Thursday, July 22, 2004

Post primary thoughts...

It was certainly a hot one passing out fliers on Tuesday. Roger Eaton's brochures are well-designed, and for a change, actually spell out information useful for voters. The slick design is eye-catching, and I noted quite a few people actually stopping to read them details.

At the Emerald Isle spot, I probably only saw a total of 150 people, and managed to get fliers in the hands of 75-100. This, in a district which has about 2000 registered voters. Of course, many of these likely have more than one home, and stay away from the Island during this hot months and tourist season.

I spoke to a couple of die-hard Republicans who will be voting Kerry this year if he can present a reasonable argument. Even if he does not, these people asserted, Bush would not get their votes. The war in Iraq, in particular, was a subject of heated discourse. I listened as one Korean Vet railed against what he called the "murder" of our service members in the name of a personal grudge match between Bush and Saddam. On man told me he had voted Republican in every election over his lifetime (probably about 50-55 yo), but would never vote for Bush. In fact, he is so disgusted with Republicans that he declared he would not vote for a single Republican this year. I talked to him for a long period of time about Roger's campaign against Wacky Walter Jones, and pointed out Roger's strong belief in protecting our military, and seeing them rewarded at a level which better represents the depth of sacrifice these people make. Concurrent receipts, I told him, is a big issue for Eaton, and expect him to push his support for improving the lives of our military men and women in every way possible.

Another man I spoke to told me that he was a Republican, but occasionally voted Democratic when he felt the need. A Mike Easley (Dem Gov-NC) supporter, he said he voted for Bush 1 but not the second time (he voted Perot), Dole, and then Bush 2. He's not a great fan of Kerry, but said the supporting the "alternative to Kerry would be like me having voted for Clinton in 1992." Though I'm not quite sure whether that is a good thing or ill, I'll nonetheless take that as meaning he'll not vote for Bush2 this year.

All in all, I believe I talked to six open Republicans who voiced at least moderate support for Kerry, four of which gave an affirmative when asked if they believed Kerry would get their vote. Now for some rough math (I'm too lazy to draw up a chart, so bear with me)...

2000 voters, split 45%Rep35%Dem20%UA. 900 Reps, 700Dems, 400UA.

The register was split fairly evenly on turnout. Quick guess said 55% voted in Rep, 45% in Dem (NC unaffiliateds can apparently vote in either) This falls almost perfectly in line with overall makeup of district, assuming UAs are split in this area between the two parties. Out of 900 Reps, approx 75-15UA=60 showed up to vote. 4 of those chose to voice strong opinions against Bush, with a vote for Kerry in Nov. 2 more sounded likely, but I won't stand on it. And these are just the few who chose to stay and speak to me. May not sound like a great deal, but honestly, in this dominating conservative district, where Reagan Dems are common, 4 strong opinions, in public, by die-hard Republicans, against Dubya, is a very, very positive sign. 1 in 15 were outspoken, and I am confident there are many others who feel similarly who, however, did not voice them to me.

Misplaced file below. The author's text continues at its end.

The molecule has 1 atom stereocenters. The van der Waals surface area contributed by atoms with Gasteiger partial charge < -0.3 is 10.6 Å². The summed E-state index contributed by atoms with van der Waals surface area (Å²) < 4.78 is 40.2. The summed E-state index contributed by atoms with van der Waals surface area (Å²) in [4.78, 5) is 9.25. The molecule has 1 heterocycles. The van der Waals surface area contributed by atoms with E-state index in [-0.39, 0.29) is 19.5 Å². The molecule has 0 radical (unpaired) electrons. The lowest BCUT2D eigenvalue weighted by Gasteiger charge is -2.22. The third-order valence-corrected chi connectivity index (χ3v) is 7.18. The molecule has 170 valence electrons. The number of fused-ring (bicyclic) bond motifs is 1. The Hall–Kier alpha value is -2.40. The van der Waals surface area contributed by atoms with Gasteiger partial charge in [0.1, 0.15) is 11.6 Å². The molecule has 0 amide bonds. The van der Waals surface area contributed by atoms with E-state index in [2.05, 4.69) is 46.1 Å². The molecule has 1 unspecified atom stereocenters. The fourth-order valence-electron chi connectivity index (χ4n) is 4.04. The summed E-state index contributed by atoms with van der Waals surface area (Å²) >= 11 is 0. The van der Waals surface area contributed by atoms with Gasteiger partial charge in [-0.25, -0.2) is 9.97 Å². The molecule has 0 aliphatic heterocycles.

I have no doubt, despite the likely poll swings between now and November, that many traditional Repubs are sick of the growing government, defense carelessness, and fiscal deficiencies, and will, at the least, not vote for Bush.

If the GOP is going to push Nader, we should be pushing Michael Badnarik, the Libertarian candidate. Badnarik has even started buying ad space on Daily Kos and other liberal sites in the effort. Not that I necessarily agree with the GOP tactics, but unfortunately, this is not the year to be hampered by "white" ethics concerns. White, as in "white lie", no racial overtones here. If a Badnarik campaign can draw Nader-like votes from Bush, which I honestly be greater of an impact than Nader, the third party race would effectively achieve a draw, and therefore, a landslide victory in November for Kerry (mark my words.) That is, unless e-vote hackers or terrorists don't manage to alter the votes totals in the voting machines.

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